A Note from Pastor

He Will Rejoice!

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“The Lord your God is in your midst, a mighty one who will save; he will rejoice over you with gladness; he will quiet you by his love; he will exult over you with loud singing”  (Zephaniah 3:17 ESV). Advent is a time to rejoice and be glad our LORD’s coming. Today is the Sunday of Joy, and here at International Lutheran Church we continue our Advent reflection on the Good Word of the prophets that speak to us of our Savior’s coming. As the prophet Zephaniah shares with us the Good Word of God’s coming and the joy that the LORD our God has over us, we are restored!

Joy is not like the word happy which is dependent on what happens. We can have joy, or we can rejoice, but there is no such thing as un-joy. Joy is something that truly comes to us from the outside and fills us with such exuberance that we are willing to shout! Take, for example, the victory of your favorite team or a national day of historic consequence. These events can leave people, at least for a moment, overjoyed! Zephaniah speaks about that today in our Old Testament reading as he speaks of the fortunes of Israel and Judah being restored. They will want to shout and sing on that day.

Of course, a lot of Zephaniah’s message focused on the other side of things. He didn’t start with a very rosy picture as he was called to declare the happenings awaiting Jerusalem and Judah for all their backtracking. Zephaniah 1:2 says, “will utterly sweep away everything from the face of the earth, declares the Lord.” Zephaniah was called to warn the people of the consequences of their continued rejection of God and His ways. Yet, in chapter 3, he gives us a glimpse into a very different situation – one of unbridled joy. The question of “why?” or “what is different?” is an important one. The single difference is in verse 17: “The Lord your God is in your midst, a mighty one who will save; he will rejoice over you with gladness; he will quiet you by his love; he will exult over you with loud singing.” God has “happened.” The One who was and is and is to come, is present even in the words of the prophet. And the good news is that His presence is not a terror, but something unexpected, something not predictable. His presence is good news. His presence is salvation. His presences is joy over us! How can this be? Because He has removed and utterly swept away all that stood between us. The gulf of our sins has been filled to the point that He now rejoices in us! He is the One shouting the victory song and making a loud noise with singing. And this has huge, monumental meaning for you and me.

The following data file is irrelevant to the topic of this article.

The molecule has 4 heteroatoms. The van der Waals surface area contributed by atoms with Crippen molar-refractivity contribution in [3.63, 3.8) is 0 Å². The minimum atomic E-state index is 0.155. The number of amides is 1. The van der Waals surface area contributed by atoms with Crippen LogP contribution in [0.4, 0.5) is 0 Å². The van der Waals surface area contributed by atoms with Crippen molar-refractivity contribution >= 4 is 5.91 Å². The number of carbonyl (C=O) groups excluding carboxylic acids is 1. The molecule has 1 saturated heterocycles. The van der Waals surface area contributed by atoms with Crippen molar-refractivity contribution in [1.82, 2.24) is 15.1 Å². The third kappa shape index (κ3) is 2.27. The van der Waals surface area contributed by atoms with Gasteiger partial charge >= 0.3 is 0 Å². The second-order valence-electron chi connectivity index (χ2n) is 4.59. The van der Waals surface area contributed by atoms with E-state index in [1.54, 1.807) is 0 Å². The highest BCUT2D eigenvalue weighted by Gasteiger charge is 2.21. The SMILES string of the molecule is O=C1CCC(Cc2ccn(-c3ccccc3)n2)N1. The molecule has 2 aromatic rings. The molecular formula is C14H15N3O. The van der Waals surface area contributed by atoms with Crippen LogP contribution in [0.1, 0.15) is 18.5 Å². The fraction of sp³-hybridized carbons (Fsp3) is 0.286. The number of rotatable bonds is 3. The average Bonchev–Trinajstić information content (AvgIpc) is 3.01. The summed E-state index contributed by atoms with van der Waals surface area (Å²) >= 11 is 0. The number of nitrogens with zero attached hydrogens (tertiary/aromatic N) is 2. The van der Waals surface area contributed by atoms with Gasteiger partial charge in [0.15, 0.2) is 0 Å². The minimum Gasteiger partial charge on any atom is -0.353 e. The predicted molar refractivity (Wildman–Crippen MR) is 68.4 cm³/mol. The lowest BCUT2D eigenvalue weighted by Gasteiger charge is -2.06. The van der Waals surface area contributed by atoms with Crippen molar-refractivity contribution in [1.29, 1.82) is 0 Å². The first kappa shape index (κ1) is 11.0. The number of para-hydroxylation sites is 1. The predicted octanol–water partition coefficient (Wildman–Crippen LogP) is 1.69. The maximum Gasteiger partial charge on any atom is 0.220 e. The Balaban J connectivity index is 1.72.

First, we all face disappointments in life. Like John the Baptist in jail awaiting execution, we start to wonder if any of our hard work and effort has had any impact or meaning. We might have even begun to think that our value and self-worth came from this effort. Then suddenly it is gone. Either by the very things we have done or the stark reality of this broken world, all that we thought would make us happy turns out to disappoint us. And what is hardest is that we can feel all alone, as each person needs to go through their own experience of loss and grief on their own. No one can do it for you. And maybe we are resilient, and sometimes we can see how God may have other plans. But the pain and loss are still very real. This is why Christmas can be a very dark and sad time for us in the midst of all the tinsel and songs about love and joy and peace. We can feel empty – like our hands have no strength, helpless.

These good words of Zephaniah couldn’t be more important for all of us to hear everyday, but especially when we face disappointments or what seem to be setbacks in our lives or careers. Namely that we can rejoice in the LORD who rejoices over us! He does rejoice over us and takes delight in us even as we see our human frailty, or our own "shaking hands.” The book of Hebrews (12:2) says, “for the joy set before Him, He [Jesus] endured the cross scorning its shame.” He was swept away completely that we would become His joy! Our return, our restoration is what God takes joy in! He has done this and is doing it even now.

Zephaniah ends this word with a beautiful picture of how God will gather us to Himself and restore us; literally raising us from death! Jesus tells John the Baptist that this is how he can be assured that Jesus is the One. He truly is in our midst! As we are fast approaching the end of the year and days filled with parties or perhaps more social distancing, we are called today to consider the words of a prophet (Zephaniah 3:16-17) for us today: “Fear not! The Lord is in your midst!”

Pastor Carl

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